The Year of the Rabbit was another tough year for the Chinese market; hopes for a swift economic recovery following the relaxation of Covid rules proved too optimistic. Consumer sentiment has been weak and concerns around the property sector have persisted.
However, despite a generally negative narrative around China, there have been some bright spots: recent months have seen evidence of a stabilisation in primary property sales and China’s trade surplus has improved, aided by its success capturing the dominant share of electric vehicle (EV) sales.
As a new lunar year begins on 10 February, we ask ourselves what the Year of the Dragon will bring to the markets and frame our thoughts around three themes: attractive valuations, policy stimulus and geopolitics.
Very attractive valuations
The Chinese benchmark’s price to earnings (P/E) multiple is now trading near a decade low of around 10x, more than one standard deviation below its five-year average and at a ~25% discount to emerging markets.
This could be a good entry point into one of the world’s largest economies and Chinese corporates seem to agree: 2023 was a two-decade high for share buybacks, hitting 100bn Hong Kong dollars. This reflects the confidence the companies themselves have in their business outlook and their choice to seize the opportunity of low valuations.
There is obviously a lot of negativity surrounding investment in China, including poor consumer sentiment, the ongoing property crisis and a declining population. However, the negatives look to be largely priced in already.
Furthermore, expectations are low compared to last year when there were hopes of a strong rebound following the relaxation of Covid restrictions. This year will also have a low base for comparison, making it easier to surprise to the upside. The investor community just needs a catalyst to trigger renewed interest.
Policy support and stimulus
Policy has always played a key role in investing in China and we have started seeing increased policy support for various industries, particularly the property sector. While the effects will take time, this could gradually revive investor confidence.
As Beijing is keen to revive economic growth, we believe it is likely that there will be further policy support in 2024, and indeed a further cut in banks’ reserve requirement ratio (RRR) was announced in recent weeks.
The National People’s Congress in March is expected to provide a goal for this year’s growth rate and an outline for the year’s priorities and policy direction. So far, easing measures have fallen short of investor expectations, so if we were to see a step up to a more comprehensive easing package, this could provide the impetus the market needs.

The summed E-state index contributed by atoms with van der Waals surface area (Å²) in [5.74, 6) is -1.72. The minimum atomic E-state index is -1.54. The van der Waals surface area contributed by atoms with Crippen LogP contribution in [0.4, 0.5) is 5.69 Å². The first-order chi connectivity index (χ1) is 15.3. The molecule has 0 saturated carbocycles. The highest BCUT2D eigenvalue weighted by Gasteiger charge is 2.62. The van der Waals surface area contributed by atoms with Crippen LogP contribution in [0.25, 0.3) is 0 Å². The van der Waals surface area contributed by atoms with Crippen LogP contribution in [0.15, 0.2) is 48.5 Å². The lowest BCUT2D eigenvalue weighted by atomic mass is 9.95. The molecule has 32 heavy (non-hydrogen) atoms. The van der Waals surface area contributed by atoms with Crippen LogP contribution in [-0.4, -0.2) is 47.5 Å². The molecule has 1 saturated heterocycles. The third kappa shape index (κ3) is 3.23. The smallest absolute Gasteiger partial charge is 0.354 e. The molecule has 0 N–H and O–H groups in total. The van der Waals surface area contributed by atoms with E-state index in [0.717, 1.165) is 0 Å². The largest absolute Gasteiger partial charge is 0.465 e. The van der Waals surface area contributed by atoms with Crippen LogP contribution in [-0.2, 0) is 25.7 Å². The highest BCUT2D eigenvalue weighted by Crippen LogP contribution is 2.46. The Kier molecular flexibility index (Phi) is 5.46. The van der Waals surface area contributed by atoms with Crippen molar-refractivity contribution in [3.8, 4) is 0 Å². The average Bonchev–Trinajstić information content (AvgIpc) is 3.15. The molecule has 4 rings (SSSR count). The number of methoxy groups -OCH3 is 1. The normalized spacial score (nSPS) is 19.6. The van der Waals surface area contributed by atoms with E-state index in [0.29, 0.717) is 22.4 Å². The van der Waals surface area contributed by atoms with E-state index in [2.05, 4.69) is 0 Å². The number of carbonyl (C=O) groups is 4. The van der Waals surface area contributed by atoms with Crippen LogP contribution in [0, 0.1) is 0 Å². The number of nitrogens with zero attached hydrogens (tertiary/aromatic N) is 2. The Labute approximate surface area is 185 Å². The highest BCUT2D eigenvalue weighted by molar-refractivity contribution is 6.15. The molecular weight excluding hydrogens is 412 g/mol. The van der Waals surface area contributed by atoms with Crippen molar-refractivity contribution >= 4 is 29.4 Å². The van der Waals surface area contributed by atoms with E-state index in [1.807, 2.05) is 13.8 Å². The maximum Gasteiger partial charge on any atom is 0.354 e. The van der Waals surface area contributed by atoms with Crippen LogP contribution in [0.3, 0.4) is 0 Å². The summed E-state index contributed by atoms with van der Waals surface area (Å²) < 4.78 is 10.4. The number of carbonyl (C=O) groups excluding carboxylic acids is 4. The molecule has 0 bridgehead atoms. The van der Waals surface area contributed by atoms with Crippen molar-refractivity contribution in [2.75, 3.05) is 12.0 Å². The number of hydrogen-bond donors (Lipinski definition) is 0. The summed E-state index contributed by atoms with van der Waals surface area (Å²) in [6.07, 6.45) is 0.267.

Focused stimulus on consumption would also be well received; consumer spending has remained subdued so any moves to encourage a consumption-led recovery would be positive.
At the end of 2023, regulatory fears re-emerged when a draft proposal was released outlining plans for a spending cap on players of online games. However, the regulator acted swiftly to allay fears and has since accelerated game approvals, removed the head of the department responsible for the news release and now also removed the draft from its website. These have all been encouraging developments and illustrate support for the private sector going forward.
The government has also recently called for measures to stabilise the market; this could help provide a backstop for equities, increasing both sentiment and liquidity. This, combined with further stimulus, could provide investors with the confidence they need to step back into the Chinese market.
Political tensions between China and the US have increased in past years and US efforts to restrict tech exports have particularly impacted Chinese companies involved in semiconductors, microelectronics and artificial intelligence.
However, there have been some positive signs lately: the China-US economic and financial working groups both held formal meetings in recent months. US president Joe Biden met with Chinese foreign minister Wang Yi in October and expressed a desire for the two sides to work to stabilise the relationship. Biden also met Xi Jinping in person last November, which led to the resumption of diplomatic and military dialogue.
One sticking point between the two nations has been the status of the democratic island of Taiwan, which China claims as its own and the US has stated it will defend in the case of a Chinese invasion.
The Democratic Progressive Party (DPP), a party favouring economic and political distance from China, was re-elected in Taiwan in January. This potentially lays the groundwork for increased cross-strait tensions. However, with the loss of its majority in the legislature, the DPP’s power may be limited, which is good news for risk going forward.
This is also an election year in the US and so China's Year of the Dragon holds the potential for interesting developments in the relationship between the two nations.
We believe it is unlikely that either US presidential candidate would be willing to be seen as soft on China, however we will be looking for a stable framework for addressing the bilateral relationship in the next administration’s policy agenda.
Ruth Chambers is a fund manager in the Liontrust global fundamental team. The views expressed above should not be taken as investment advice.